New research led by UC Davis scientists provides insight into why some body organs are more susceptible to cell death than others and could eventually lead to advances in treating or preventing heart attack or stroke.
In a paper published Jan. 21 in the journal Molecular Cell, the UC Davis team and their collaborators at the National Institutes of Health and Johns Hopkins University report that Bax, a factor known to promote cell death, is also involved in regulating the behavior of mitochondria, the structures that provide energy inside living cells.
Mitochondria constantly split and fuse. The proteins that control the splitting of mitochondria also promote a process called apoptosis, or programmed cell death. In contrast, the proteins that control mitochondrial fusion help protect against cell death. Cell death can happen when cells are starved of oxygen, for example during a heart attack or stroke.
Yeast have a single protein that controls outer membrane fusion, but both human and mouse cells have two proteins, called MFN1 and MFN2, which control outer membrane fusion. Using mitochondria from cells derived from genetically modified "knockout" mice, Suzanne Hoppins, a postdoctoral researcher at UC Davis, and Jodi Nunnari, a professor of molecular cell biology, studied how these two proteins work together and the role specific genes play in that process.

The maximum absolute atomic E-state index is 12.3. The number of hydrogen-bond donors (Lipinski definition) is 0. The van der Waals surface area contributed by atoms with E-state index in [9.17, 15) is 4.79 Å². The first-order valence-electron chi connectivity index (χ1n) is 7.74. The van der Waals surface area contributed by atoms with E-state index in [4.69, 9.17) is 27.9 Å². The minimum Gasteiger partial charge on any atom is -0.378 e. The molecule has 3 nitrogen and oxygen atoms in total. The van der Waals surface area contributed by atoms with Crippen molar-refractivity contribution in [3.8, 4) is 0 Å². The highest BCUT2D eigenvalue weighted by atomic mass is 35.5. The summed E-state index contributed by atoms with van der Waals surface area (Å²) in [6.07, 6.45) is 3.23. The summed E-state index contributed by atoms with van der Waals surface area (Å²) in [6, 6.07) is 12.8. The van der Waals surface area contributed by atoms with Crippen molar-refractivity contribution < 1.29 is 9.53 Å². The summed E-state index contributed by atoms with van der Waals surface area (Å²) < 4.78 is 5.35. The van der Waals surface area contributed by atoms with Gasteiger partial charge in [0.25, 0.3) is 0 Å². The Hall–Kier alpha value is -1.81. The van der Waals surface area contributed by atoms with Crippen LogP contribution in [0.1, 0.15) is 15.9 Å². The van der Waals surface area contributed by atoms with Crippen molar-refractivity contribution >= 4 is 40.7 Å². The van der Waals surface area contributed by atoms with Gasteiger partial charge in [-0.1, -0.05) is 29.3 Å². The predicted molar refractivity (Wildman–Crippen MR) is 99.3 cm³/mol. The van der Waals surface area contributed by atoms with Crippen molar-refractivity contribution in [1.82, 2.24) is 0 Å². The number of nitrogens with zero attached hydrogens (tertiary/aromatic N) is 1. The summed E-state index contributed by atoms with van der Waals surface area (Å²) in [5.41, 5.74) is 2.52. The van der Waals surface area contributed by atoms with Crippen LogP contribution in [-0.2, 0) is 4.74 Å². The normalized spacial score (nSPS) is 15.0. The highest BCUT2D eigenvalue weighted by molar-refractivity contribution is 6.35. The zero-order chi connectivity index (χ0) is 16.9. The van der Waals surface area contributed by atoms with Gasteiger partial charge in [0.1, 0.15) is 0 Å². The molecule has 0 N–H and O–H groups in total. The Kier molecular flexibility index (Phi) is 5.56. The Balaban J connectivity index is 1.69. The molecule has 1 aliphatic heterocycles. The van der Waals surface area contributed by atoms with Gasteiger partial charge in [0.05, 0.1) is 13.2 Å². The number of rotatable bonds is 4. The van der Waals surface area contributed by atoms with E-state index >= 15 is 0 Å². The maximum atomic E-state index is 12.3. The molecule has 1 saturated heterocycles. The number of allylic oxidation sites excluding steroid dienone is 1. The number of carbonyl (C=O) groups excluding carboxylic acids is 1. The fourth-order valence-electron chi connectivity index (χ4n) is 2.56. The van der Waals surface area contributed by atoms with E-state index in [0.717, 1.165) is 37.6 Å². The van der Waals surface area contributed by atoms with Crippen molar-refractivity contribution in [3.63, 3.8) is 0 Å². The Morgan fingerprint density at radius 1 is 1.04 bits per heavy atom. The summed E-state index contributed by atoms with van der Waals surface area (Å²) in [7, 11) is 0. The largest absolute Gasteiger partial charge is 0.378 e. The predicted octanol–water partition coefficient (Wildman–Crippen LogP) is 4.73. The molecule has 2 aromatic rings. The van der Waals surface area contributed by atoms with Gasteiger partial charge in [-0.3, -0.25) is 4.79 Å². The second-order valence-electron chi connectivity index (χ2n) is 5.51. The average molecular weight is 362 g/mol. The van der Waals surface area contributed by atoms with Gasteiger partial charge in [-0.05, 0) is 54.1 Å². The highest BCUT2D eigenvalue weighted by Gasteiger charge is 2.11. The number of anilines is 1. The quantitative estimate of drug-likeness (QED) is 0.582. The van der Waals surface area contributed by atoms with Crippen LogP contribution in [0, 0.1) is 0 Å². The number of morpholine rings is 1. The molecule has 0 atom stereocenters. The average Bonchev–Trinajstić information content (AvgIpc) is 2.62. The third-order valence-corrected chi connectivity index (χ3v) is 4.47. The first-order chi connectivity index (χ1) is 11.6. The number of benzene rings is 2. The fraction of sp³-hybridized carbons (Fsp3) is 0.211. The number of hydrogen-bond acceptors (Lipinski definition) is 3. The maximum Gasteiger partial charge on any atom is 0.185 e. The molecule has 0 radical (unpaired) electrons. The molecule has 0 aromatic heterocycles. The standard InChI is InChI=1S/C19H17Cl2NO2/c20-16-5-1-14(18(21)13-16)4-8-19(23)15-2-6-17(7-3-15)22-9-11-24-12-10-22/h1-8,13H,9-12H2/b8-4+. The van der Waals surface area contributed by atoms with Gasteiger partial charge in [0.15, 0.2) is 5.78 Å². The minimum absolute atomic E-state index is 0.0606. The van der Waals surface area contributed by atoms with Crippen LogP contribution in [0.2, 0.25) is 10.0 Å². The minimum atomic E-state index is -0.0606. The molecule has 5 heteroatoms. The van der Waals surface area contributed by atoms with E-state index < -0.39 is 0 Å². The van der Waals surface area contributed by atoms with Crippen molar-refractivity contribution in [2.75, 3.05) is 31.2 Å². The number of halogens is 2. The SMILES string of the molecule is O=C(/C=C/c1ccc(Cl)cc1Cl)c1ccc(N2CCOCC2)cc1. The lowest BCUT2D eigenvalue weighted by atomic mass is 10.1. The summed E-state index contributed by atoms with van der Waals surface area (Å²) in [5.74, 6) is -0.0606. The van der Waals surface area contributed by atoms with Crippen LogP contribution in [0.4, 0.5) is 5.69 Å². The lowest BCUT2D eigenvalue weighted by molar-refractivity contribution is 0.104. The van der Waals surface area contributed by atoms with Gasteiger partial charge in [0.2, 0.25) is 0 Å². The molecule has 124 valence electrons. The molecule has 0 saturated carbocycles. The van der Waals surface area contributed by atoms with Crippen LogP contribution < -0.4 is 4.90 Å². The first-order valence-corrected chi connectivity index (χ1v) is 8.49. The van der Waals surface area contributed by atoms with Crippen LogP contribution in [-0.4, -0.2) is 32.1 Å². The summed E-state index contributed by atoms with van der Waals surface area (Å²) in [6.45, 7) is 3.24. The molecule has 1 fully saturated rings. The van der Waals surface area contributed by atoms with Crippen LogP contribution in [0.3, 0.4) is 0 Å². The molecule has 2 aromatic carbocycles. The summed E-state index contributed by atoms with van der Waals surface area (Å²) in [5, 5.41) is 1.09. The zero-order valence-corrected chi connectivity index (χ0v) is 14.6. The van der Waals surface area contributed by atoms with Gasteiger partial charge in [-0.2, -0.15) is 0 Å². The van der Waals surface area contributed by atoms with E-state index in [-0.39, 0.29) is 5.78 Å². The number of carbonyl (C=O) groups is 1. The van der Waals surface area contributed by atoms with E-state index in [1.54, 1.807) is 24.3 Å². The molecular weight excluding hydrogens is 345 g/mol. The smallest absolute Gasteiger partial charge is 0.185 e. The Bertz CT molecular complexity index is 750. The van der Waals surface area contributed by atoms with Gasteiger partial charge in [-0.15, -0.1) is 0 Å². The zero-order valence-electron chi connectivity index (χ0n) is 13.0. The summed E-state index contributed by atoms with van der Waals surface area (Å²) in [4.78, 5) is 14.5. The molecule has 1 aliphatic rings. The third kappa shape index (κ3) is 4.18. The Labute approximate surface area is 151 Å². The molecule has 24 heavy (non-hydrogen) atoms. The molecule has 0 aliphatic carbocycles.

The research team discovered that these proteins combine with themselves or each other to form a tether between two mitochondria, leading to fusion. All three combinations -- MFN1/MFN1, MFN1/MFN2 and MFN2/MFN2 -- can promote membrane fusion, but the combination of MFN1/MFN2 is by far the most efficient, Hoppins said.
Hoppins also found that a soluble form of Bax, a protein that triggers apoptosis, can also stimulate mitochondria to fuse. It acts only through the MFN2/MFN2 combination, she found.
The form of Bax that promotes mitochondrial fusion is d
|Contact: Andy Fell|
University of California - Davis